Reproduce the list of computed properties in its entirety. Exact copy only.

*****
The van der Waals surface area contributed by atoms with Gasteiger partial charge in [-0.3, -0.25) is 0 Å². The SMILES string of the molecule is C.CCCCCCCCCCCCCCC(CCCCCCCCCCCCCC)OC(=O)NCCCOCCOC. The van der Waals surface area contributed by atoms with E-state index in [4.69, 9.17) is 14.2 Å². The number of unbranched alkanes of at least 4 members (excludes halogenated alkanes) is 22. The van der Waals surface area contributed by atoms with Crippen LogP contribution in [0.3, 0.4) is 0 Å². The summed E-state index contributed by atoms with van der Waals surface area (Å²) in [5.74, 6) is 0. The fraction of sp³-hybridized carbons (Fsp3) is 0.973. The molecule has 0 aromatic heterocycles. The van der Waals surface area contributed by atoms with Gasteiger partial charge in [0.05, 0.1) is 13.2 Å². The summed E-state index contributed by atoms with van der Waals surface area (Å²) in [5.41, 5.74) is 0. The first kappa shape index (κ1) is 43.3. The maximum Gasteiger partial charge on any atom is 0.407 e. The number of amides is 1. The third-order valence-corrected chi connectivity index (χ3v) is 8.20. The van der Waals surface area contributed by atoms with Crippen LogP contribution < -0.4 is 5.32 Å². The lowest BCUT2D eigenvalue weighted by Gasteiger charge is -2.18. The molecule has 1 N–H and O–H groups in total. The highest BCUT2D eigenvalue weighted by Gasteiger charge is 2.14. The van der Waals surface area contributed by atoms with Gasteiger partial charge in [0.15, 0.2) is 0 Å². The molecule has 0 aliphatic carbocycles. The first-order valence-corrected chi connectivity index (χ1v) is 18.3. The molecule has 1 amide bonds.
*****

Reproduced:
The van der Waals surface area contributed by atoms with Gasteiger partial charge in [-0.3, -0.25) is 0 Å². The SMILES string of the molecule is C.CCCCCCCCCCCCCCC(CCCCCCCCCCCCCC)OC(=O)NCCCOCCOC. The van der Waals surface area contributed by atoms with E-state index in [4.69, 9.17) is 14.2 Å². The number of unbranched alkanes of at least 4 members (excludes halogenated alkanes) is 22. The van der Waals surface area contributed by atoms with Crippen LogP contribution in [0.3, 0.4) is 0 Å². The summed E-state index contributed by atoms with van der Waals surface area (Å²) in [5.74, 6) is 0. The fraction of sp³-hybridized carbons (Fsp3) is 0.973. The molecule has 0 aromatic heterocycles. The van der Waals surface area contributed by atoms with Gasteiger partial charge in [0.05, 0.1) is 13.2 Å². The summed E-state index contributed by atoms with van der Waals surface area (Å²) in [5.41, 5.74) is 0. The first kappa shape index (κ1) is 43.3. The maximum Gasteiger partial charge on any atom is 0.407 e. The number of amides is 1. The third-order valence-corrected chi connectivity index (χ3v) is 8.20. The van der Waals surface area contributed by atoms with Crippen LogP contribution < -0.4 is 5.32 Å². The lowest BCUT2D eigenvalue weighted by Gasteiger charge is -2.18. The molecule has 1 N–H and O–H groups in total. The highest BCUT2D eigenvalue weighted by Gasteiger charge is 2.14. The van der Waals surface area contributed by atoms with Gasteiger partial charge in [0.15, 0.2) is 0 Å². The molecule has 0 aliphatic carbocycles. The first-order valence-corrected chi connectivity index (χ1v) is 18.3. The molecule has 1 amide bonds.